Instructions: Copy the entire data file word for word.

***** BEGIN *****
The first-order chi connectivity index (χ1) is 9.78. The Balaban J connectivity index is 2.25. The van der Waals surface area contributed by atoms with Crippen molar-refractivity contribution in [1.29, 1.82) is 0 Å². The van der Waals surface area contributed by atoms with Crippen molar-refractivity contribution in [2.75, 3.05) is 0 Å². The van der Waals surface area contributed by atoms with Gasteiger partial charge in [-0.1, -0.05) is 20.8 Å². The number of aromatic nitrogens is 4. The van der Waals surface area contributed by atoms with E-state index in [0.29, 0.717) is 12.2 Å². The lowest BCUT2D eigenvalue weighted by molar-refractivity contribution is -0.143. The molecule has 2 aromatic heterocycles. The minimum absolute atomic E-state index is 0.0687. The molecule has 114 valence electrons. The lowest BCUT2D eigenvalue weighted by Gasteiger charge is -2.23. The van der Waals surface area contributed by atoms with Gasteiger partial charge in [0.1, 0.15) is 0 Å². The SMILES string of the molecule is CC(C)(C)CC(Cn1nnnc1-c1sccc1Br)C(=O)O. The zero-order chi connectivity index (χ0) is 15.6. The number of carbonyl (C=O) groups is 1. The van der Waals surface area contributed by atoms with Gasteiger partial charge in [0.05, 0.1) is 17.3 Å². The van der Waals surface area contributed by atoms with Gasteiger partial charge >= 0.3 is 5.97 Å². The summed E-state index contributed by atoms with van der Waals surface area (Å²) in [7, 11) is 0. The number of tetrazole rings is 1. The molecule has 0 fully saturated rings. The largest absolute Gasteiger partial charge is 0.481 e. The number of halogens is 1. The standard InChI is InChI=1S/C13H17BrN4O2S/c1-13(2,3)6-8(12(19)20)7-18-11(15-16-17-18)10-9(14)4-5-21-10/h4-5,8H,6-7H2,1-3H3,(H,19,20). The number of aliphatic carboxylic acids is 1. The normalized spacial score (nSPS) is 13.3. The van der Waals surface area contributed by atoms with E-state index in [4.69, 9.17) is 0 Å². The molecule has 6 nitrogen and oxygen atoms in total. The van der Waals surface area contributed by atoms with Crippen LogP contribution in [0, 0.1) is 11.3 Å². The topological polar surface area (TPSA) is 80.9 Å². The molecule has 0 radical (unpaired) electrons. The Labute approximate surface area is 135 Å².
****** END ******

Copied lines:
The first-order chi connectivity index (χ1) is 9.78. The Balaban J connectivity index is 2.25. The van der Waals surface area contributed by atoms with Crippen molar-refractivity contribution in [1.29, 1.82) is 0 Å². The van der Waals surface area contributed by atoms with Crippen molar-refractivity contribution in [2.75, 3.05) is 0 Å². The van der Waals surface area contributed by atoms with Gasteiger partial charge in [-0.1, -0.05) is 20.8 Å². The number of aromatic nitrogens is 4. The van der Waals surface area contributed by atoms with E-state index in [0.29, 0.717) is 12.2 Å². The lowest BCUT2D eigenvalue weighted by molar-refractivity contribution is -0.143. The molecule has 2 aromatic heterocycles. The minimum absolute atomic E-state index is 0.0687. The molecule has 114 valence electrons. The lowest BCUT2D eigenvalue weighted by Gasteiger charge is -2.23. The van der Waals surface area contributed by atoms with Gasteiger partial charge in [0.1, 0.15) is 0 Å². The SMILES string of the molecule is CC(C)(C)CC(Cn1nnnc1-c1sccc1Br)C(=O)O. The zero-order chi connectivity index (χ0) is 15.6. The number of carbonyl (C=O) groups is 1. The van der Waals surface area contributed by atoms with Gasteiger partial charge in [0.05, 0.1) is 17.3 Å². The van der Waals surface area contributed by atoms with Gasteiger partial charge >= 0.3 is 5.97 Å². The summed E-state index contributed by atoms with van der Waals surface area (Å²) in [7, 11) is 0. The number of tetrazole rings is 1. The molecule has 0 fully saturated rings. The largest absolute Gasteiger partial charge is 0.481 e. The number of halogens is 1. The standard InChI is InChI=1S/C13H17BrN4O2S/c1-13(2,3)6-8(12(19)20)7-18-11(15-16-17-18)10-9(14)4-5-21-10/h4-5,8H,6-7H2,1-3H3,(H,19,20). The number of aliphatic carboxylic acids is 1. The normalized spacial score (nSPS) is 13.3. The van der Waals surface area contributed by atoms with E-state index in [4.69, 9.17) is 0 Å². The molecule has 6 nitrogen and oxygen atoms in total. The van der Waals surface area contributed by atoms with Crippen LogP contribution in [0, 0.1) is 11.3 Å². The topological polar surface area (TPSA) is 80.9 Å². The molecule has 0 radical (unpaired) electrons. The Labute approximate surface area is 135 Å².